Before the Environmental Protection Agency began regulating air quality across the country, days when pollution would get trapped by stagnant air and temperature inversions could quite literally turn deadly. The Clean Air Act of 1970 set national standards to limit air emissions of six conventional pollutants, including ozone and fine particle pollution. To meet these standards, sources of air pollution including factories, power plants, and cars had to switch to cleaner fuels or install equipment to filter out harmful air emissions. The law also required the EPA to reassess these standards every five years, taking new research into account and using the best available science to protect public health. However, the White House’s April call to streamline and make the review process more friendly to industry could change how the standards are set. The agency’s response, according to scientists and former EPA officials, suggests the decision may shift from one based purely on scientific evidence to one influenced by policy and economic costs. The EPA has already proposed to ban key research studies from being included during regulatory reviews—a bid for greater transparency, according to officials, but a move that will make it harder to base decisions on what will protect human health. Last year, the EPA began changing the composition of the independent air advisory board that reviews the EPA’s work by barring scientists who receive EPA grants for research, thereby paving the way for more industry-funded scientists.
The agency’s May 9 memo signed by Administrator Scott Pruitt would condense the EPA’s sequential three-part process for reevaluating the air quality standards into one step that looks at policy concurrently with health and science. The agency also would require its science advisors, most of whom are epidemiologists, toxicologists, and physicians with expertise in public health, to study the economic and energy costs of setting new air quality standards. It also promised to release instructions for how state air quality regulators should meet new standards at the same time those standards are set—a move that former EPA officials say would put the cart before the horse.
Taken together, experts say the new streamlining efforts will make it easier for industrial interests to prevail over concerns about human health.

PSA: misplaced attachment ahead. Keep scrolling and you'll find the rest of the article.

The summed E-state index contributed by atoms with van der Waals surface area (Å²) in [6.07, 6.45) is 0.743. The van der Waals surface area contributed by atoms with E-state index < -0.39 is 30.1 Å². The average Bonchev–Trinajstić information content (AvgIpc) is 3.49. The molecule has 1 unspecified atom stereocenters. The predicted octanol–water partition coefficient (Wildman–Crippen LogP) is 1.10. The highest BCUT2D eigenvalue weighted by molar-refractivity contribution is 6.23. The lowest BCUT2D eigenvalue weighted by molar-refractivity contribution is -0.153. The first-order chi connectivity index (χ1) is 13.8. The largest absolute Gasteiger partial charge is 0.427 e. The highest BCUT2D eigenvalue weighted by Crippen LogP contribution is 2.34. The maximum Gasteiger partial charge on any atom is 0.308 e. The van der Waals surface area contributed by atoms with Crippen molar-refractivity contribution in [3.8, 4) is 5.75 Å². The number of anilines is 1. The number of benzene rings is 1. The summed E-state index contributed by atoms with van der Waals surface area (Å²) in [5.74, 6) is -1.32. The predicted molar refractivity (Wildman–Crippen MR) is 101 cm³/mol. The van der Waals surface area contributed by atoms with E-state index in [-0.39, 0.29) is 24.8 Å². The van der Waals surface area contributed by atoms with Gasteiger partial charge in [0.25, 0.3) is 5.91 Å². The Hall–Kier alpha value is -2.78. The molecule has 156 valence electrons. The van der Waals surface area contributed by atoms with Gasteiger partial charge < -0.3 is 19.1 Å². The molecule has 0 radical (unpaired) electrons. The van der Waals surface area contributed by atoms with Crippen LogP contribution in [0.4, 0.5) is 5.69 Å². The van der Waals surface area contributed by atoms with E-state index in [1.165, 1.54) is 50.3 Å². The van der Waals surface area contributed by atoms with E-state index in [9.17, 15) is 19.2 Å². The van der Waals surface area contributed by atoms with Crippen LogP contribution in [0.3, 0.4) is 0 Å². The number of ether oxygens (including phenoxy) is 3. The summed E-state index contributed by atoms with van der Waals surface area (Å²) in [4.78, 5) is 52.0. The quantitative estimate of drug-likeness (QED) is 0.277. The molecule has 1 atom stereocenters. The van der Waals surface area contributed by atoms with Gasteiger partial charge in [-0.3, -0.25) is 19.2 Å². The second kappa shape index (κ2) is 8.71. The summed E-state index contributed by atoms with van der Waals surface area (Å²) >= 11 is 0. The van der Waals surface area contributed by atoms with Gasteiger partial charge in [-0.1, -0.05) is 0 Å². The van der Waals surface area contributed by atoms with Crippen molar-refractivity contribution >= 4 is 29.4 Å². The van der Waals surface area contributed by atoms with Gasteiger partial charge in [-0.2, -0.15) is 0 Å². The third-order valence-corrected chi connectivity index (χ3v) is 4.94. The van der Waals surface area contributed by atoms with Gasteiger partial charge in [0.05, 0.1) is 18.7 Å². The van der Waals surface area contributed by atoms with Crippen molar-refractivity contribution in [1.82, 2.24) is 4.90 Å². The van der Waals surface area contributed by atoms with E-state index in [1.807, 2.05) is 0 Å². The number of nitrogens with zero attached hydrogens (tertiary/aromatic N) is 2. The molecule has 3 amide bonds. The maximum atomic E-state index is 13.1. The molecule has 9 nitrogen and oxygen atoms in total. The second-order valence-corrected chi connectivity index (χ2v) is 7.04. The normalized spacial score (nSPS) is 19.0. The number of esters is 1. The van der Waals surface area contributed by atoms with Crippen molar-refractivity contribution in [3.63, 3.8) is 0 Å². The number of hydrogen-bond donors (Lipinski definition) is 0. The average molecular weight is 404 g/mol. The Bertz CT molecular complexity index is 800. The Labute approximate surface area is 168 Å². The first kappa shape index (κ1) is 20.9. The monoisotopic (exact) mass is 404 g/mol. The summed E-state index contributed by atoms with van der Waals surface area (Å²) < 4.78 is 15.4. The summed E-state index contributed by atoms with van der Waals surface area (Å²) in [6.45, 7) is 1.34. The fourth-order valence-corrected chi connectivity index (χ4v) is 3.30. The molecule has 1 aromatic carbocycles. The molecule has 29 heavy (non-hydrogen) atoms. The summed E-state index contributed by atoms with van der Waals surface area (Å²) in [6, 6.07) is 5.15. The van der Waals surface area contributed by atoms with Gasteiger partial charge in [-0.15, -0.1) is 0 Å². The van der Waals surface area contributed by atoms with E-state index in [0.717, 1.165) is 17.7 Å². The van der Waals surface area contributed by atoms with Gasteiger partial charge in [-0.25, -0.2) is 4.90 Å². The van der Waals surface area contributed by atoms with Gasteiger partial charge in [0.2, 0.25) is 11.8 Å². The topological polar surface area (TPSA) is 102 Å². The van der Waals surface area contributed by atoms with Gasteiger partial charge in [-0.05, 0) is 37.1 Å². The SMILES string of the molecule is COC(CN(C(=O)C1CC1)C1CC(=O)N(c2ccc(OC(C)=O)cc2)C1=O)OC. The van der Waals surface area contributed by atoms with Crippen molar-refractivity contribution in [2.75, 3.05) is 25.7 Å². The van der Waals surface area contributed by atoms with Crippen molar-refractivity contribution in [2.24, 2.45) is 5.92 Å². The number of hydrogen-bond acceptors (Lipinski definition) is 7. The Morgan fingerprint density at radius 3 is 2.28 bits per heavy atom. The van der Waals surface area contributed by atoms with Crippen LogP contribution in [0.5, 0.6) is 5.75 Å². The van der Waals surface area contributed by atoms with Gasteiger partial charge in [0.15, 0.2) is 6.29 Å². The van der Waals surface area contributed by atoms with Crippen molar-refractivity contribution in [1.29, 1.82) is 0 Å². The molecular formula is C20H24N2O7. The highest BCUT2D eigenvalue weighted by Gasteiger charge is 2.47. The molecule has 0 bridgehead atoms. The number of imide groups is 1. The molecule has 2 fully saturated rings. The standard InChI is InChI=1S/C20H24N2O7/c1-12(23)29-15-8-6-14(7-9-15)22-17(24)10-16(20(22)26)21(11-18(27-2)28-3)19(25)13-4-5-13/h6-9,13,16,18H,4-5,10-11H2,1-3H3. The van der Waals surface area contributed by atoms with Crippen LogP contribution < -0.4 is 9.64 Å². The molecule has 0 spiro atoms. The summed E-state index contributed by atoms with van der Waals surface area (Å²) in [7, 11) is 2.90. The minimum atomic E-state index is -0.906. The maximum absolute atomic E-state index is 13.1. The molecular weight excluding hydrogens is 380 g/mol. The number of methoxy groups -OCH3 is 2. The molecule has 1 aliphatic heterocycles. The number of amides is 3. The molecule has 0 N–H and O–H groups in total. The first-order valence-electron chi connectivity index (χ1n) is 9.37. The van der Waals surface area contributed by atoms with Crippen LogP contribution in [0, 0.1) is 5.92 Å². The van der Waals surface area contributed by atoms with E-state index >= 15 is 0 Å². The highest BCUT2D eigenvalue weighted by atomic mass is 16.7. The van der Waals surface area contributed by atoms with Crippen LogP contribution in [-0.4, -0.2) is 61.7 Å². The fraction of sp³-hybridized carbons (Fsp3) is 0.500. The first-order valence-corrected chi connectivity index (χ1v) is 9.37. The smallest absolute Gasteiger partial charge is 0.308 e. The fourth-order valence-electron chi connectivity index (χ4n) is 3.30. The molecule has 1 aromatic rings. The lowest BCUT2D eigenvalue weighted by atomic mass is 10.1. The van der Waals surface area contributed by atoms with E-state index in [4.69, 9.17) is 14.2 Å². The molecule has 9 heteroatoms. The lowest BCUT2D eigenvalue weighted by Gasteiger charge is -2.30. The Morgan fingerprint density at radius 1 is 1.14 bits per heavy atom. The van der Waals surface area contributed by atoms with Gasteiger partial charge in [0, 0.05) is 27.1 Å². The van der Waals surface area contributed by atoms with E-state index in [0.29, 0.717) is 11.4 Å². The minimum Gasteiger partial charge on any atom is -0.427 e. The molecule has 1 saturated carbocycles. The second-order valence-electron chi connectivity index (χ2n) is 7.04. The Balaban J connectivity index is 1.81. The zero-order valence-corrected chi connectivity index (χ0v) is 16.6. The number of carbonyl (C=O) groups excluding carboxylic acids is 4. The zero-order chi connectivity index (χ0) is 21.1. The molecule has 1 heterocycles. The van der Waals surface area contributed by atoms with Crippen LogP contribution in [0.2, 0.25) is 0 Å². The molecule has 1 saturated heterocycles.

“They are making clear that the administrator will exercise political judgements over the adequacy of the standards and whether it protects Americans,” says John Walke, a former EPA air attorney and director of clean air, climate and energy at the Natural Resources Defense Council.
Pruitt also told the agency to accomplish its reviews for two major air pollutants—ozone and fine particle pollution—by the end of 2020, which coincides with the end of the President Donald Trump’s first term. Since the Clean Air Act instructs the EPA to review air quality standards every five years, this could lock in new standards for ozone and fine particulate matter until 2025.
In the agency’s 2015 review for ozone, an irritant that increases the risks of lung diseases including bronchitis and asthma, the EPA chose a threshold on the higher end of the range recommended by its advisors. The latest research on fine particulate matter found a higher risk of heart disease and death in the elderly, even within levels that meet air pollution standards.
By law, the EPA must set air quality standards based solely on what protects public health with an adequate margin, a provision challenged by industry groups and upheld by the Supreme Court in 2001.
The last time the agency changed its process for reviewing air quality standards, the first thing the EPA did was write to its external advisory board for their thoughts on how to improve the review process, says John Bachmann, a former EPA official in the air office during the George W. Bush administration.